Medical News Today: Unlocking the secrets of a cancer-fighting flower
The Madagascar periwinkle produces a chemical that has long been used against cancer. Until now, no one knew how, making production slow and expensive. (Source: Health News from Medical News Today)
Source: Health News from Medical News Today - May 8, 2018 Category: Consumer Health News Tags: Cancer / Oncology Source Type: news

Milestone research on Madagascar periwinkle uncovers pathway to cancer-fighting drugs
(John Innes Centre) Plant scientists have taken the crucial last steps in a 60-year quest to unravel the complex chemistry of Madagascar periwinkle in a breakthrough that opens up the potential for rapid synthesis of cancer-fighting compounds. (Source: EurekAlert! - Cancer)
Source: EurekAlert! - Cancer - May 3, 2018 Category: Cancer & Oncology Source Type: news

Half of All Wildlife Could Disappear from the Amazon, Galapagos and Madagascar Due to Climate Change
As much as half of wildlife and 60% of plants in the world’s richest forests could be at risk of extinction in the next century if stronger efforts aren’t taken to combat climate change, according to a new report on the risks of rising global temperatures. The landmark study was conducted by the World Wildlife Fund, University of East Anglia, and the James Cook University, and published on Tuesday in the journal Climatic Change. It warns that rising temperatures and associated phenomena, including extreme storms, erratic rainfall patterns, and prolonged droughts, could have disastrous effects on some of the wor...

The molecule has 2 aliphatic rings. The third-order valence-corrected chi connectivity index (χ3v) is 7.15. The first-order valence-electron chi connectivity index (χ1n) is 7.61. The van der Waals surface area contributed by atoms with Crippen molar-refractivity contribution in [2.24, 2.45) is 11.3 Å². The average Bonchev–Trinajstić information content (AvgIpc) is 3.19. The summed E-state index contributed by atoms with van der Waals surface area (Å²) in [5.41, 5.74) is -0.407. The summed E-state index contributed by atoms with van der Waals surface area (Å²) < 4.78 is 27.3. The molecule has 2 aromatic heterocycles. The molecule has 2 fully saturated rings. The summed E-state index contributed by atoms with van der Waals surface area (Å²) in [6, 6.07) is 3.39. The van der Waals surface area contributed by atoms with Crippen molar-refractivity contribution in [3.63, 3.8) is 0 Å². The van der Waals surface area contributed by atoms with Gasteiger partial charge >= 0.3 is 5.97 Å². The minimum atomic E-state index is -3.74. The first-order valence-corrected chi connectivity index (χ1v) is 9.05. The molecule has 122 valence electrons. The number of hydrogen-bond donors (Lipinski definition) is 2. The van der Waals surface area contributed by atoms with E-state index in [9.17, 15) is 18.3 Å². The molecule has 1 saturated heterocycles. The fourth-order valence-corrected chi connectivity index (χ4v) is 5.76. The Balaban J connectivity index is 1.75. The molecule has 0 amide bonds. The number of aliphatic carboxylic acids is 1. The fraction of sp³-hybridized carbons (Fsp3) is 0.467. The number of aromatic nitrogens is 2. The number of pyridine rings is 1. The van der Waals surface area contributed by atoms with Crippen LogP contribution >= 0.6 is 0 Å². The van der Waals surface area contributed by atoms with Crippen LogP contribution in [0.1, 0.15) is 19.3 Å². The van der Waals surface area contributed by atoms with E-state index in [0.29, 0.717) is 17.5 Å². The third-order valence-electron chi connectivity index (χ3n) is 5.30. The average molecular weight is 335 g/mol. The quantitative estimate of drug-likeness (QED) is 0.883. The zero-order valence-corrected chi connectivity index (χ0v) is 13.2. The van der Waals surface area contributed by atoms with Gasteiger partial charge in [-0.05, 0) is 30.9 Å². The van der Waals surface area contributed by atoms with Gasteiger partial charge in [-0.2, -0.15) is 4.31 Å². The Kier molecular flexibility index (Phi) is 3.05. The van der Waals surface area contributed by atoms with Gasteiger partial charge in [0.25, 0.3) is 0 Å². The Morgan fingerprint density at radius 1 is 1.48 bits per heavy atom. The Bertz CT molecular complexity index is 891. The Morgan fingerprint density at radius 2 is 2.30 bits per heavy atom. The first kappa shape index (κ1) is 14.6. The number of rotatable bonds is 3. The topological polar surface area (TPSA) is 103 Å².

Source: TIME: Science - March 14, 2018 Category: Science Authors: Eli Meixler Tags: Uncategorized climate change onetime overnight Source Type: news

Insecticide-laced mosquito netting has become widely used in fishing, releasing toxins into aquatic environments
(Natural News) From Timor-Leste, Papua New Guinea, to Madagascar, the populations of developing countries are turning insecticide-laced mosquito nets into makeshift fishing nets. A new study warned that this practice could have major repercussions for the environment, reported a Mongabay article. The study was inspired by the African experiences of lead author Rebecca Short. A researcher with the... (Source: NaturalNews.com)
Source: NaturalNews.com - March 3, 2018 Category: Consumer Health News Source Type: news

High incidence of neonatal infections in Madagascar
(Institut Pasteur) Every year in the world, 4 million children die before the age of one, mainly in resource-limited countries, one-third of them due to a severe infection. In 2012, the Institut Pasteur and Institut Pasteur de Madagascar initiated the BIRDY program1 with the aim of documenting neonatal infections in the community and assessing the state of antibiotic resistance. (Source: EurekAlert! - Infectious and Emerging Diseases)